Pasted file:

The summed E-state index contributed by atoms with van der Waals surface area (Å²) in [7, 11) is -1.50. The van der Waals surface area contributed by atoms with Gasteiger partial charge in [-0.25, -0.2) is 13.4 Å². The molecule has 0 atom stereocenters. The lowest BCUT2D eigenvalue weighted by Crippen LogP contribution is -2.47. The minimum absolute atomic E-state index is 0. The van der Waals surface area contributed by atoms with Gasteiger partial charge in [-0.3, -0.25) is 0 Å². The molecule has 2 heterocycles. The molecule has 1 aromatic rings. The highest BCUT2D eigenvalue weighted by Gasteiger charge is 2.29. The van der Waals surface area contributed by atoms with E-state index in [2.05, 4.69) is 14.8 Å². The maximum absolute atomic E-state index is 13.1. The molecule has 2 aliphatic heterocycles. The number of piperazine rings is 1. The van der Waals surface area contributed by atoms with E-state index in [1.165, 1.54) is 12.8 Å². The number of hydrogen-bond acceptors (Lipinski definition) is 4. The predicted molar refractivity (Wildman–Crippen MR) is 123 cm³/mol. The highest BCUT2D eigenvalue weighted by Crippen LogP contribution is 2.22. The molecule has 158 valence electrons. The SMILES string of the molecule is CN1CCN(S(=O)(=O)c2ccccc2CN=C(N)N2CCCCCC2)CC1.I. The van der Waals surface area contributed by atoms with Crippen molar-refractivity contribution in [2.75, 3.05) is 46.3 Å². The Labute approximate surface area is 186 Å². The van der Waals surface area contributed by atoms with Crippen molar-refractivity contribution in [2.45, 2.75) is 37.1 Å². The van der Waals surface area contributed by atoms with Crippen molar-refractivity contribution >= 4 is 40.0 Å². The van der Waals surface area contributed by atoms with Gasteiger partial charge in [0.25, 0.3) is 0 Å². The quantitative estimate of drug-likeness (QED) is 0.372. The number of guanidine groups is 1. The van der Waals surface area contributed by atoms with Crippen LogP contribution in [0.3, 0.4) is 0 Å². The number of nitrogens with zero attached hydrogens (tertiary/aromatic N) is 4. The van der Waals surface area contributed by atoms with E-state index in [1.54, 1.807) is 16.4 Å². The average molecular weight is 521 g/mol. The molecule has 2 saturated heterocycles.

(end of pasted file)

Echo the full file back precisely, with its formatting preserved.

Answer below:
The summed E-state index contributed by atoms with van der Waals surface area (Å²) in [7, 11) is -1.50. The van der Waals surface area contributed by atoms with Gasteiger partial charge in [-0.25, -0.2) is 13.4 Å². The molecule has 0 atom stereocenters. The lowest BCUT2D eigenvalue weighted by Crippen LogP contribution is -2.47. The minimum absolute atomic E-state index is 0. The van der Waals surface area contributed by atoms with Gasteiger partial charge in [-0.3, -0.25) is 0 Å². The molecule has 2 heterocycles. The molecule has 1 aromatic rings. The highest BCUT2D eigenvalue weighted by Gasteiger charge is 2.29. The van der Waals surface area contributed by atoms with E-state index in [2.05, 4.69) is 14.8 Å². The maximum absolute atomic E-state index is 13.1. The molecule has 2 aliphatic heterocycles. The number of piperazine rings is 1. The van der Waals surface area contributed by atoms with E-state index in [1.165, 1.54) is 12.8 Å². The number of hydrogen-bond acceptors (Lipinski definition) is 4. The predicted molar refractivity (Wildman–Crippen MR) is 123 cm³/mol. The highest BCUT2D eigenvalue weighted by Crippen LogP contribution is 2.22. The molecule has 158 valence electrons. The SMILES string of the molecule is CN1CCN(S(=O)(=O)c2ccccc2CN=C(N)N2CCCCCC2)CC1.I. The van der Waals surface area contributed by atoms with Crippen molar-refractivity contribution in [2.75, 3.05) is 46.3 Å². The Labute approximate surface area is 186 Å². The van der Waals surface area contributed by atoms with Crippen molar-refractivity contribution in [2.45, 2.75) is 37.1 Å². The van der Waals surface area contributed by atoms with Crippen molar-refractivity contribution >= 4 is 40.0 Å². The van der Waals surface area contributed by atoms with Gasteiger partial charge in [0.25, 0.3) is 0 Å². The quantitative estimate of drug-likeness (QED) is 0.372. The number of guanidine groups is 1. The van der Waals surface area contributed by atoms with Crippen LogP contribution in [0.3, 0.4) is 0 Å². The number of nitrogens with zero attached hydrogens (tertiary/aromatic N) is 4. The van der Waals surface area contributed by atoms with E-state index in [1.54, 1.807) is 16.4 Å². The average molecular weight is 521 g/mol. The molecule has 2 saturated heterocycles.